“He planned to detonate bombs in Times Square and the New York City subway system, and to shoot civilians at concert venues.”

    While he pleaded guilty to seven counts of terrorism, his family and lawyers said he had been in an out of treatment centres and blamed the undercover agent for contributing to his radicalization.

    El Bahnasawy was born in Kuwait and moved to Ontario with his parents as a child. Beginning at age 14, his parents sent him to drug treatment centres in Kuwait, Toronto and Egypt.

    Following his release from an Egyptian treatment program in 2015, he returned to Canada and became fixated with online Islamist extremism.

    From his bedroom in his parents’ suburban Toronto home, he began corresponding with Abu Saad al-Sudani, a “high-level ISIS recruiter and attack planner” in Syria, according to prosecutors.

    “He was exceptionally vulnerable to ISIS messaging,” his lawyers argued. “Isolated, he found a friend in the undercover agent, who praised his worst ideas and was instrumental in bringing them closer to reality.”

    Prosecutors said the portrayal of Banhasawy as a vulnerable, weak victim “could not be further from the truth” and called him “dangerous and calculating,” with a “steadfast desire to kill.”

    His alleged co-conspirators, Talha Haroon and Russell Salic, were arrested in Pakistan and the Philippines for extradition to the U.S., while Sudani was killed in an airstrike.

  12. Saudi-led coalition ‘destroys drone’ in airstrike at Yemen’s Sana’a airport (thedefensepost, Dec 19, 2018)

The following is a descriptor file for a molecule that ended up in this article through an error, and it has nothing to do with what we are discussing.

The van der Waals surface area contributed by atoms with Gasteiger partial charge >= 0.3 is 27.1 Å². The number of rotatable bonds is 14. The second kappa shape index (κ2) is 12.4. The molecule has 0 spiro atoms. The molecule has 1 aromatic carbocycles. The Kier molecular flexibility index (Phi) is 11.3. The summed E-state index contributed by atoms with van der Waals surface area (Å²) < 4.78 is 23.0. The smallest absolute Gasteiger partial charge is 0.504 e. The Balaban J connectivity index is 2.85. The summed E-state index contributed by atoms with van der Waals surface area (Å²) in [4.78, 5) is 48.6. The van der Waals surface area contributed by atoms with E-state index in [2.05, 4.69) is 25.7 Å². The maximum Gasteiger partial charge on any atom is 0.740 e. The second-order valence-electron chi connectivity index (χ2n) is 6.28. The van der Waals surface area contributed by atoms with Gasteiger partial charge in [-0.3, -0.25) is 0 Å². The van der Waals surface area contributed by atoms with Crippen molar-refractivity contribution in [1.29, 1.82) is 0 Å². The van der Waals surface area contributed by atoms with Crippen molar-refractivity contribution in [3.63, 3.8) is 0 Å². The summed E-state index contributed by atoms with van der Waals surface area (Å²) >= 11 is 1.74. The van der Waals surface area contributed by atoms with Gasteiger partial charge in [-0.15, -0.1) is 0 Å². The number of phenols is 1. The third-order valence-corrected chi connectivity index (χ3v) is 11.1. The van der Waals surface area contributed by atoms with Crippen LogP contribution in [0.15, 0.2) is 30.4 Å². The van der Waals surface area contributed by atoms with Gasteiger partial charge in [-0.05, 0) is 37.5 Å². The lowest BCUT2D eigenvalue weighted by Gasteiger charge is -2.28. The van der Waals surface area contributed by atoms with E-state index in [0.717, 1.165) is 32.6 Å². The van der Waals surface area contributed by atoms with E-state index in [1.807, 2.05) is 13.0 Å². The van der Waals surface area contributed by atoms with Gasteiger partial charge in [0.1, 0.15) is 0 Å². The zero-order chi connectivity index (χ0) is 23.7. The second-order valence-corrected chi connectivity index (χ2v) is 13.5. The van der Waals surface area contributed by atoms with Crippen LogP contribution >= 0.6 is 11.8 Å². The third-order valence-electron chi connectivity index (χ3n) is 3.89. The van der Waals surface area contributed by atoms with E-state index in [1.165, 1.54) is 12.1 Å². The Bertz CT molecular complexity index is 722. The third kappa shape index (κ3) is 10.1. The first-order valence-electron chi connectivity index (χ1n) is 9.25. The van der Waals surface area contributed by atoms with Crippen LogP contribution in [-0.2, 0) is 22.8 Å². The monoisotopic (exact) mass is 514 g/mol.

“The Saudi-led coalition fighting on the side of Yemen’s government said it launched an airstrike at the airport in the rebel-held capital Sana’a, destroying a drone.

    It is the first airstrike that the alliance has confirmed carrying out since a ceasefire was agreed at peace talks in Sweden last week for the battleground port city of Hodeidah.

    The coalition said in a statement carried by the Saudi state-run Al-Ekhbariya news channel that it targeted an unmanned aerial vehicle and “destroyed the aircraft that was in the process of preparing to be launched.”

    The coalition said that the Houthis are using the airport “as a military camp in violation of international humanitarian law”.

    The strike Wednesday comes nearly a week after an agreement between the government and the Iran-aligned Houthi rebels on the withdrawal of fighters from Hodeidah and a planned swap of around 15,000 prisoners.